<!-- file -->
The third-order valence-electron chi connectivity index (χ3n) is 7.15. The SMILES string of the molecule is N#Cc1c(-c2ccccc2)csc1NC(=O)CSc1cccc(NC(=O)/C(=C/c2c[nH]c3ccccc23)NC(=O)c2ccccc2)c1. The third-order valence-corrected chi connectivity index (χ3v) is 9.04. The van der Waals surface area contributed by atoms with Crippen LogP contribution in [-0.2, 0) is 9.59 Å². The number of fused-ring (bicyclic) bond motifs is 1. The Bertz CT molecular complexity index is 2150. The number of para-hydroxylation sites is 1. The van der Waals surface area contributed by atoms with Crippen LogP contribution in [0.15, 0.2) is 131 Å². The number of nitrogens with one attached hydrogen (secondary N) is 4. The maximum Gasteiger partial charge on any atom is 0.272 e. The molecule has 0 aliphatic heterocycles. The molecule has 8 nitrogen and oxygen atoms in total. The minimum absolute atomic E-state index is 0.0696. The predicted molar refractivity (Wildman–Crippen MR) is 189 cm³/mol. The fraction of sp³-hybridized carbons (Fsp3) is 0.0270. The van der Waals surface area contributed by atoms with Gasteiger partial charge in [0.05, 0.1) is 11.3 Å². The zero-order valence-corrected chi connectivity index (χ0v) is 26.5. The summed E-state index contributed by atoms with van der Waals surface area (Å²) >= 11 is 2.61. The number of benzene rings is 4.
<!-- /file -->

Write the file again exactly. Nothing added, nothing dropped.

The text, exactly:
The third-order valence-electron chi connectivity index (χ3n) is 7.15. The SMILES string of the molecule is N#Cc1c(-c2ccccc2)csc1NC(=O)CSc1cccc(NC(=O)/C(=C/c2c[nH]c3ccccc23)NC(=O)c2ccccc2)c1. The third-order valence-corrected chi connectivity index (χ3v) is 9.04. The van der Waals surface area contributed by atoms with Crippen LogP contribution in [-0.2, 0) is 9.59 Å². The number of fused-ring (bicyclic) bond motifs is 1. The Bertz CT molecular complexity index is 2150. The number of para-hydroxylation sites is 1. The van der Waals surface area contributed by atoms with Crippen LogP contribution in [0.15, 0.2) is 131 Å². The number of nitrogens with one attached hydrogen (secondary N) is 4. The maximum Gasteiger partial charge on any atom is 0.272 e. The molecule has 0 aliphatic heterocycles. The molecule has 8 nitrogen and oxygen atoms in total. The minimum absolute atomic E-state index is 0.0696. The predicted molar refractivity (Wildman–Crippen MR) is 189 cm³/mol. The fraction of sp³-hybridized carbons (Fsp3) is 0.0270. The van der Waals surface area contributed by atoms with Gasteiger partial charge in [0.05, 0.1) is 11.3 Å². The zero-order valence-corrected chi connectivity index (χ0v) is 26.5. The summed E-state index contributed by atoms with van der Waals surface area (Å²) >= 11 is 2.61. The number of benzene rings is 4.